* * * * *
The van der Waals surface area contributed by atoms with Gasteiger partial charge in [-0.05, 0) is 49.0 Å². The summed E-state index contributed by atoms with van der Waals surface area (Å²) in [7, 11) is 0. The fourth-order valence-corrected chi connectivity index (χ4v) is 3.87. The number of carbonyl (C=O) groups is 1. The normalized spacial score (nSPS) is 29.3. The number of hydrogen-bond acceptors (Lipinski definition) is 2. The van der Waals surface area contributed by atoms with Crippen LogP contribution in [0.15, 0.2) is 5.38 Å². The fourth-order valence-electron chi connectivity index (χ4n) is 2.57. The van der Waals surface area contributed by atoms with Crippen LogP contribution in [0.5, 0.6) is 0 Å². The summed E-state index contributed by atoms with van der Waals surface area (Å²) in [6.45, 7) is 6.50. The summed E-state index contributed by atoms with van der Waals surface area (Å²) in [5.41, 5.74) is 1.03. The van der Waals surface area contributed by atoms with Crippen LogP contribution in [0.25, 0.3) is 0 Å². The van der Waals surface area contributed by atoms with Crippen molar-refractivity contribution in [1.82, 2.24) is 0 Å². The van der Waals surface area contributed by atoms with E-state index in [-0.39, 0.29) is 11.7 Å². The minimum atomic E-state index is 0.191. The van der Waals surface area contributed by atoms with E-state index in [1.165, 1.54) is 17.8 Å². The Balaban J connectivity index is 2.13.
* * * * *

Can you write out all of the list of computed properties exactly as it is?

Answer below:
The van der Waals surface area contributed by atoms with Gasteiger partial charge in [-0.05, 0) is 49.0 Å². The summed E-state index contributed by atoms with van der Waals surface area (Å²) in [7, 11) is 0. The fourth-order valence-corrected chi connectivity index (χ4v) is 3.87. The number of carbonyl (C=O) groups is 1. The normalized spacial score (nSPS) is 29.3. The number of hydrogen-bond acceptors (Lipinski definition) is 2. The van der Waals surface area contributed by atoms with Crippen LogP contribution in [0.15, 0.2) is 5.38 Å². The fourth-order valence-electron chi connectivity index (χ4n) is 2.57. The van der Waals surface area contributed by atoms with Crippen LogP contribution in [0.5, 0.6) is 0 Å². The summed E-state index contributed by atoms with van der Waals surface area (Å²) in [6.45, 7) is 6.50. The summed E-state index contributed by atoms with van der Waals surface area (Å²) in [5.41, 5.74) is 1.03. The van der Waals surface area contributed by atoms with Crippen LogP contribution in [0.25, 0.3) is 0 Å². The van der Waals surface area contributed by atoms with Crippen molar-refractivity contribution in [1.82, 2.24) is 0 Å². The van der Waals surface area contributed by atoms with E-state index in [-0.39, 0.29) is 11.7 Å². The minimum atomic E-state index is 0.191. The van der Waals surface area contributed by atoms with E-state index in [1.165, 1.54) is 17.8 Å². The Balaban J connectivity index is 2.13.